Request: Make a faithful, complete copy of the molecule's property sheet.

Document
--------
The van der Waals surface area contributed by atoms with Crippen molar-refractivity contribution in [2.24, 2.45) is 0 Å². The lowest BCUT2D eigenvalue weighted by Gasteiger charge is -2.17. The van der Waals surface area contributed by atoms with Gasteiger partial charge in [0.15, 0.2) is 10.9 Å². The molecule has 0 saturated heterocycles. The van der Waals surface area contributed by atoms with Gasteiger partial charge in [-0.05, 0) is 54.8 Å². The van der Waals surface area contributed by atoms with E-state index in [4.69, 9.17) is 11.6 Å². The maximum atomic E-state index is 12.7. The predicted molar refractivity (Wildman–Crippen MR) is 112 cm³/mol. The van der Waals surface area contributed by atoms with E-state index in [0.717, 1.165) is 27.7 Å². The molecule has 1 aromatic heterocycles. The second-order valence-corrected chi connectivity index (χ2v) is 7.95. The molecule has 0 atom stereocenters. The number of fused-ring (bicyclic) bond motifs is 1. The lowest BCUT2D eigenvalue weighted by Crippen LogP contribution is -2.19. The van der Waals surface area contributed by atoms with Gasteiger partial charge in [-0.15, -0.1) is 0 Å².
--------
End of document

The van der Waals surface area contributed by atoms with Crippen molar-refractivity contribution in [2.24, 2.45) is 0 Å². The lowest BCUT2D eigenvalue weighted by Gasteiger charge is -2.17. The van der Waals surface area contributed by atoms with Gasteiger partial charge in [0.15, 0.2) is 10.9 Å². The molecule has 0 saturated heterocycles. The van der Waals surface area contributed by atoms with Gasteiger partial charge in [-0.05, 0) is 54.8 Å². The van der Waals surface area contributed by atoms with E-state index in [4.69, 9.17) is 11.6 Å². The maximum atomic E-state index is 12.7. The predicted molar refractivity (Wildman–Crippen MR) is 112 cm³/mol. The van der Waals surface area contributed by atoms with E-state index in [0.717, 1.165) is 27.7 Å². The molecule has 1 aromatic heterocycles. The second-order valence-corrected chi connectivity index (χ2v) is 7.95. The molecule has 0 atom stereocenters. The number of fused-ring (bicyclic) bond motifs is 1. The lowest BCUT2D eigenvalue weighted by Crippen LogP contribution is -2.19. The van der Waals surface area contributed by atoms with Gasteiger partial charge in [-0.15, -0.1) is 0 Å².